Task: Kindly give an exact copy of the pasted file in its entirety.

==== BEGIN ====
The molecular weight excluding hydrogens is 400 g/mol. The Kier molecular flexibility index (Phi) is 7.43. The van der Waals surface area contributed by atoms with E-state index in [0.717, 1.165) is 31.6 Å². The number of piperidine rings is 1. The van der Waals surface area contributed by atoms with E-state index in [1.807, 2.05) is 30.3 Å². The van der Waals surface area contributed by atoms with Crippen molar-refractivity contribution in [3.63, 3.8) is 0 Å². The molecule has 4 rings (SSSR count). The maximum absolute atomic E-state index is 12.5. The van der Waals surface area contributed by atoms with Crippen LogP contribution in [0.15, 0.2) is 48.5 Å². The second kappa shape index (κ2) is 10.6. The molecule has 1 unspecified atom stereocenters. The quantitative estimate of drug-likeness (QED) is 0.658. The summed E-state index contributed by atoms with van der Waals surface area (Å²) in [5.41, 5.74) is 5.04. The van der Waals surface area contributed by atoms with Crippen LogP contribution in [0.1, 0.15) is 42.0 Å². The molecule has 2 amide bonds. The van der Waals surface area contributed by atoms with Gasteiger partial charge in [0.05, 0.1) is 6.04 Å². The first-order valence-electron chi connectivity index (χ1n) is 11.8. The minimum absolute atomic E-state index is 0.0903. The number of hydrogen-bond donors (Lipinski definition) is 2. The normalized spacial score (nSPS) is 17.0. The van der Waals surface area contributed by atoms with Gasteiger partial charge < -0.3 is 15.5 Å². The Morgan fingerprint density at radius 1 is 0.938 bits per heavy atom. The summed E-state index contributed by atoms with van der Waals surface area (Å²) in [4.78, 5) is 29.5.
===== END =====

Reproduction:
The molecular weight excluding hydrogens is 400 g/mol. The Kier molecular flexibility index (Phi) is 7.43. The van der Waals surface area contributed by atoms with E-state index in [0.717, 1.165) is 31.6 Å². The number of piperidine rings is 1. The van der Waals surface area contributed by atoms with E-state index in [1.807, 2.05) is 30.3 Å². The van der Waals surface area contributed by atoms with Crippen molar-refractivity contribution in [3.63, 3.8) is 0 Å². The molecule has 4 rings (SSSR count). The maximum absolute atomic E-state index is 12.5. The van der Waals surface area contributed by atoms with Crippen LogP contribution in [0.15, 0.2) is 48.5 Å². The second kappa shape index (κ2) is 10.6. The molecule has 1 unspecified atom stereocenters. The quantitative estimate of drug-likeness (QED) is 0.658. The summed E-state index contributed by atoms with van der Waals surface area (Å²) in [5.41, 5.74) is 5.04. The van der Waals surface area contributed by atoms with Crippen LogP contribution in [0.1, 0.15) is 42.0 Å². The molecule has 2 amide bonds. The van der Waals surface area contributed by atoms with Gasteiger partial charge in [0.05, 0.1) is 6.04 Å². The first-order valence-electron chi connectivity index (χ1n) is 11.8. The minimum absolute atomic E-state index is 0.0903. The number of hydrogen-bond donors (Lipinski definition) is 2. The normalized spacial score (nSPS) is 17.0. The van der Waals surface area contributed by atoms with Gasteiger partial charge < -0.3 is 15.5 Å². The Morgan fingerprint density at radius 1 is 0.938 bits per heavy atom. The summed E-state index contributed by atoms with van der Waals surface area (Å²) in [4.78, 5) is 29.5.